Do What We Say Or We Might Have To Shoot You, Writes US Cop


An American police officer and ‘professor of homeland security’ has provoked an angry response after penning an op-ed defending the use of lethal force by police in the wake of the killing of two men and ongoing unrest in Ferguson, Missouri.

Drawing on his personal experience, Sunil Dutta argued in the Washington Post yesterday that violent confrontations between police and the public could be avoided if people acted in subservient manner towards police.

“… if you don’t want to get shot, tased, pepper-sprayed, struck with a baton or thrown to the ground, just do what I tell you,” Dutta wrote.

“Don’t argue with me, don’t call me names, don’t tell me that I can’t stop you, don’t say I’m a racist pig, don’t threaten that you’ll sue me and take away my badge. Don’t scream at me that you pay my salary, and don’t even think of aggressively walking towards me.

“Most field stops are complete in minutes. How difficult is it to cooperate for that long?”

In the article, Dutta said people who were having their civil liberties violated during arrest should simply wait through the process and lodge a complaint later.

The piece has provoked an angry backlash in a country still torn by the death of 18-year-old Michael Brown.

An African-American, Brown was shot dead by a police officer in the town of Ferguson on August 9, causing racial tensions to erupt and bringing issues of racial and economic division to the surface of the American media.

Brown was unarmed at the time he was shot, and though police have claimed he was involved in a scuffle with an officer, witnesses have said he was killed while trying to surrender, with his hands held above his head.

Relatives claim an autopsy confirms the latter account.

The shooting of Brown followed the death of New York man Eric Garner, who was killed while being arrested for allegedly selling illegal cigarettes.

Like Brown, Garner was unarmed when he was put into a chokehold by police. Video of the incident shows Garner begging police not to arrest him, then repeatedly warning that he could not breath.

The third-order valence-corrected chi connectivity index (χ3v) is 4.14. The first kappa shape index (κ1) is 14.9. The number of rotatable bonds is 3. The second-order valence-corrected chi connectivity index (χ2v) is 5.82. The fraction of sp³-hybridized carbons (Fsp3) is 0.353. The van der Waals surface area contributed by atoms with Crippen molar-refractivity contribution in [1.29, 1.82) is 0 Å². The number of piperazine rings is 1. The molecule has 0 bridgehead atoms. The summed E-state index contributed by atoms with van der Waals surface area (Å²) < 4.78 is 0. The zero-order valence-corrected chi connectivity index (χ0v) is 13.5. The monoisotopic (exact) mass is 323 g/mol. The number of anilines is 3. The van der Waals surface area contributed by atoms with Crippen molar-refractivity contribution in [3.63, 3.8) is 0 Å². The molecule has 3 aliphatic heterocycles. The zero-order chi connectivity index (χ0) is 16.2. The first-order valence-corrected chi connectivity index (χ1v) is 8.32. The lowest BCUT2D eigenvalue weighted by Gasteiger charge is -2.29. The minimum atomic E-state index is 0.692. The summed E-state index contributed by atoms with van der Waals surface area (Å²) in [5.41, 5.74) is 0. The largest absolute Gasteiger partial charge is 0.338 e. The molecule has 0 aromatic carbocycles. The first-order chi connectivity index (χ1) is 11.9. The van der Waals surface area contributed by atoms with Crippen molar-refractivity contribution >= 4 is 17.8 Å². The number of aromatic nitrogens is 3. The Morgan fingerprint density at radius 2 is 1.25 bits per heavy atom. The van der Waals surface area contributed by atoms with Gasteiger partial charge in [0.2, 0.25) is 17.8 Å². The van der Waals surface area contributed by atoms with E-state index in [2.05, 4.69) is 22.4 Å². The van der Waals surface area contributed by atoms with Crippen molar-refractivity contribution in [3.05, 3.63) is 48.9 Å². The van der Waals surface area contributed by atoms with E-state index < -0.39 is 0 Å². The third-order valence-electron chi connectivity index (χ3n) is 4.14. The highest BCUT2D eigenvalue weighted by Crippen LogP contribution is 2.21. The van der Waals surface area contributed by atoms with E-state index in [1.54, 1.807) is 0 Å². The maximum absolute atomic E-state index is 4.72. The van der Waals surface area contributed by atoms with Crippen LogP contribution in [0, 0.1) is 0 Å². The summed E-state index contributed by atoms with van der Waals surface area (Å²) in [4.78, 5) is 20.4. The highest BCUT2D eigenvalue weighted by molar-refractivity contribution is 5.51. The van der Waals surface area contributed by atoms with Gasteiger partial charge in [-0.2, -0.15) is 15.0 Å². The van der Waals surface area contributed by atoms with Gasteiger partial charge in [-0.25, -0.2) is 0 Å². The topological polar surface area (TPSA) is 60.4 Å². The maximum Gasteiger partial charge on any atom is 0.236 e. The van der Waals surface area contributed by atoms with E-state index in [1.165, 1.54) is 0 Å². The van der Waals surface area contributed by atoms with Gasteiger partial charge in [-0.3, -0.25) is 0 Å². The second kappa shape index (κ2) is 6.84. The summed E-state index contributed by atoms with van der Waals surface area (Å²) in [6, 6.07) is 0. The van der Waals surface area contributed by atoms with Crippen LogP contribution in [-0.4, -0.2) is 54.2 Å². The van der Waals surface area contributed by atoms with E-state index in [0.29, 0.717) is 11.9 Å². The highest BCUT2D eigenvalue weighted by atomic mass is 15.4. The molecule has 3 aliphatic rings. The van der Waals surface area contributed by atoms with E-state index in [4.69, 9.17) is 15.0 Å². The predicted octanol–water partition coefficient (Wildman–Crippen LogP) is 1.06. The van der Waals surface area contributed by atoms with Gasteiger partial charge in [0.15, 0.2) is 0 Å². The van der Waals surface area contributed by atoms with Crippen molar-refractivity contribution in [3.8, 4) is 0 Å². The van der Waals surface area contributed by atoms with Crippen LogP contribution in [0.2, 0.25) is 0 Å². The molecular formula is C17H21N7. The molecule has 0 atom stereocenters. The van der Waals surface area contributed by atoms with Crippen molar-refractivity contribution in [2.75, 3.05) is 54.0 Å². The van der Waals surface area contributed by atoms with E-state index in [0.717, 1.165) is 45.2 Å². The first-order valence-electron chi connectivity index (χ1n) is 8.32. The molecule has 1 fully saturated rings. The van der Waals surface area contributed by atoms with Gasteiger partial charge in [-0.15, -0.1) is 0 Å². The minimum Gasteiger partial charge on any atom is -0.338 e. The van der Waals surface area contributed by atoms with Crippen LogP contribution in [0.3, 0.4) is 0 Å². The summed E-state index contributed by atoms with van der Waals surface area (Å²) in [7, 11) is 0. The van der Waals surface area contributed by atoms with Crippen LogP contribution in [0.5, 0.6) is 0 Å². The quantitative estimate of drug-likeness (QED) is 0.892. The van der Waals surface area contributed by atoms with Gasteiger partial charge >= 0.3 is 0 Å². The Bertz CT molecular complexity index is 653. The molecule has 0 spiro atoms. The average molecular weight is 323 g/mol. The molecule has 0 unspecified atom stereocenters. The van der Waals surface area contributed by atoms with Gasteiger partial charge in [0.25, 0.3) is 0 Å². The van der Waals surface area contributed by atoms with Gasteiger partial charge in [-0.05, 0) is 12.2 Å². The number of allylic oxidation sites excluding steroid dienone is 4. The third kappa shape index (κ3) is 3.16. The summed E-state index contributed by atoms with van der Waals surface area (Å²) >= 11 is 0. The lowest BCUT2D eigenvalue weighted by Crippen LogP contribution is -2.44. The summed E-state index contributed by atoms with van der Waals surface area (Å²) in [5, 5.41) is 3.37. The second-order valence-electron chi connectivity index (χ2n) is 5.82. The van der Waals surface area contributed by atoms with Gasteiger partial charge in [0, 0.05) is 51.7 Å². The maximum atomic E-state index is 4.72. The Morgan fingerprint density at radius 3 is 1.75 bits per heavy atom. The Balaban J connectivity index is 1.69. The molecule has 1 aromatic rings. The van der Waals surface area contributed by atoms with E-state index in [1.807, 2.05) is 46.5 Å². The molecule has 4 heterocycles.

A medical examiner found Garner died as a result of the compression of his neck and chest that took place during the arrest.

With tensions between police and the African-American community in particular running high, Dutta’s piece soon drew the ire of other commentators.

Writing for D.C. based magazine the Washingtonian, Benjamin Freed took issue with Dutta’s assumption that those subject to police abuse are provided with realistic avenues for recourse.

“In DC, for instance, only 66 of the 358 complaints filed last year against Metropolitan Police Department officers were sustained, according to figures released this week,” Freed wrote.

In the Atlantic, Conor Friedersdorf accused Dutta of ignoring basic conventions on proper policing.

“What Dutta's op-ed illustrates most clearly is how far some American police officers have drifted from a seminal document in policing theory that has been cited by numerous observers of militarized law enforcement in Ferguson, Missouri.”

Police in Ferguson have come under increased pressure since the Brown killing after breaking up protests and arresting journalists, forcing some to sue police to allow them to continue recording events in the town.

Referring to his time in the LA police force, Dutta said he had often used restraint under pressure.

“Working the street, I can’t even count how many times I withstood curses, screaming tantrums, aggressive and menacing encroachments on my safety zone, and outright challenges to my authority. In the vast majority of such encounters, I was able to peacefully resolve the situation without using force.”

Dutta’s association with the LA police is unlikely to sooth his critics, however.

The force has a storied history of racial violence, including the 1992 beating of African-American Rodney King, which fuelled protests and riots in LA not dissimilar to the current unrest in Missouri.

The officers tried for the incident were all acquitted on charges of police brutality.

Launched in 2004, New Matilda is one of Australia's oldest online independent publications. It's focus is on investigative journalism and analysis, with occasional smart arsery thrown in for reasons of sanity. New Matilda is owned and edited by Walkley Award and Human Rights Award winning journalist Chris Graham.